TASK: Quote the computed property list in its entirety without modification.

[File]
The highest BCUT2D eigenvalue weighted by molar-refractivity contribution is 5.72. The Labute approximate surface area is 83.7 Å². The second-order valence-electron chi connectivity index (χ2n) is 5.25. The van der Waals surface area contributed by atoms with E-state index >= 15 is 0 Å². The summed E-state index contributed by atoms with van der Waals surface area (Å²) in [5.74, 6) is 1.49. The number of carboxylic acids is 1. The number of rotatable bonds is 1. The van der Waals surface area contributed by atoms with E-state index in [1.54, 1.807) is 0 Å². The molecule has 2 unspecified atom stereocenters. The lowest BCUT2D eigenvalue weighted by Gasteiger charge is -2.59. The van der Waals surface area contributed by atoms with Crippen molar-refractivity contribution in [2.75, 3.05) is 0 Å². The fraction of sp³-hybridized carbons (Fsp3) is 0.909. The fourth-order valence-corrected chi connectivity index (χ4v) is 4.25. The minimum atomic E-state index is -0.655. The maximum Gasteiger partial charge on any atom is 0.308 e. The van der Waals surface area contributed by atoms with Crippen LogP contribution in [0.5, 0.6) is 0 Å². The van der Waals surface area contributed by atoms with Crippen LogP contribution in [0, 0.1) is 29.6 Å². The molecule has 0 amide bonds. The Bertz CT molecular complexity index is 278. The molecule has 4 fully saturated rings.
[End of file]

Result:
The highest BCUT2D eigenvalue weighted by molar-refractivity contribution is 5.72. The Labute approximate surface area is 83.7 Å². The second-order valence-electron chi connectivity index (χ2n) is 5.25. The van der Waals surface area contributed by atoms with E-state index >= 15 is 0 Å². The summed E-state index contributed by atoms with van der Waals surface area (Å²) in [5.74, 6) is 1.49. The number of carboxylic acids is 1. The number of rotatable bonds is 1. The van der Waals surface area contributed by atoms with E-state index in [1.54, 1.807) is 0 Å². The molecule has 2 unspecified atom stereocenters. The lowest BCUT2D eigenvalue weighted by Gasteiger charge is -2.59. The van der Waals surface area contributed by atoms with Crippen molar-refractivity contribution in [2.75, 3.05) is 0 Å². The fraction of sp³-hybridized carbons (Fsp3) is 0.909. The fourth-order valence-corrected chi connectivity index (χ4v) is 4.25. The minimum atomic E-state index is -0.655. The maximum Gasteiger partial charge on any atom is 0.308 e. The van der Waals surface area contributed by atoms with Crippen LogP contribution in [0.5, 0.6) is 0 Å². The van der Waals surface area contributed by atoms with Crippen LogP contribution in [0, 0.1) is 29.6 Å². The molecule has 0 amide bonds. The Bertz CT molecular complexity index is 278. The molecule has 4 fully saturated rings.